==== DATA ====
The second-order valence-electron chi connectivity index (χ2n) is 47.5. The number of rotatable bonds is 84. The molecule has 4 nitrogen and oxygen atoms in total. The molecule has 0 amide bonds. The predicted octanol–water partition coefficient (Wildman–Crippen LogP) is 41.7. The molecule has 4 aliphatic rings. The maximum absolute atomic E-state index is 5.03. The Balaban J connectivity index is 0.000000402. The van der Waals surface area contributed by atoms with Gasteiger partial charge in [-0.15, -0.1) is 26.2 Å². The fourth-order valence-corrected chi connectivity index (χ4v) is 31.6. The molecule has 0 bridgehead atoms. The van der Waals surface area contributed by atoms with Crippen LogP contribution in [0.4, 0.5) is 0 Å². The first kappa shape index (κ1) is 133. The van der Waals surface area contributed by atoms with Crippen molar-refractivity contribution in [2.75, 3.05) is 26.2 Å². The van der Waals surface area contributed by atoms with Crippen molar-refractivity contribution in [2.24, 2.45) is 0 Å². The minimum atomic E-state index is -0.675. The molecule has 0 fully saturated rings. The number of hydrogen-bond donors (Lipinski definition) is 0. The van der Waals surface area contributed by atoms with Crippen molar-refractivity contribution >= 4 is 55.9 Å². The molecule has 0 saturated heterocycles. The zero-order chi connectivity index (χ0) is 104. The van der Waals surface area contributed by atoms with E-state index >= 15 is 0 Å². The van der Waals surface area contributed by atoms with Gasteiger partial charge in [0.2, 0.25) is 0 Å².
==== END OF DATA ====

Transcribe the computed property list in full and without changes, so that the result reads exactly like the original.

The second-order valence-electron chi connectivity index (χ2n) is 47.5. The number of rotatable bonds is 84. The molecule has 4 nitrogen and oxygen atoms in total. The molecule has 0 amide bonds. The predicted octanol–water partition coefficient (Wildman–Crippen LogP) is 41.7. The molecule has 4 aliphatic rings. The maximum absolute atomic E-state index is 5.03. The Balaban J connectivity index is 0.000000402. The van der Waals surface area contributed by atoms with Gasteiger partial charge in [-0.15, -0.1) is 26.2 Å². The fourth-order valence-corrected chi connectivity index (χ4v) is 31.6. The molecule has 0 bridgehead atoms. The van der Waals surface area contributed by atoms with Crippen LogP contribution in [0.4, 0.5) is 0 Å². The first kappa shape index (κ1) is 133. The van der Waals surface area contributed by atoms with Crippen molar-refractivity contribution in [2.75, 3.05) is 26.2 Å². The van der Waals surface area contributed by atoms with Crippen molar-refractivity contribution in [2.24, 2.45) is 0 Å². The minimum atomic E-state index is -0.675. The molecule has 0 fully saturated rings. The number of hydrogen-bond donors (Lipinski definition) is 0. The van der Waals surface area contributed by atoms with Crippen molar-refractivity contribution >= 4 is 55.9 Å². The molecule has 0 saturated heterocycles. The zero-order chi connectivity index (χ0) is 104. The van der Waals surface area contributed by atoms with E-state index >= 15 is 0 Å². The van der Waals surface area contributed by atoms with Gasteiger partial charge in [0.2, 0.25) is 0 Å².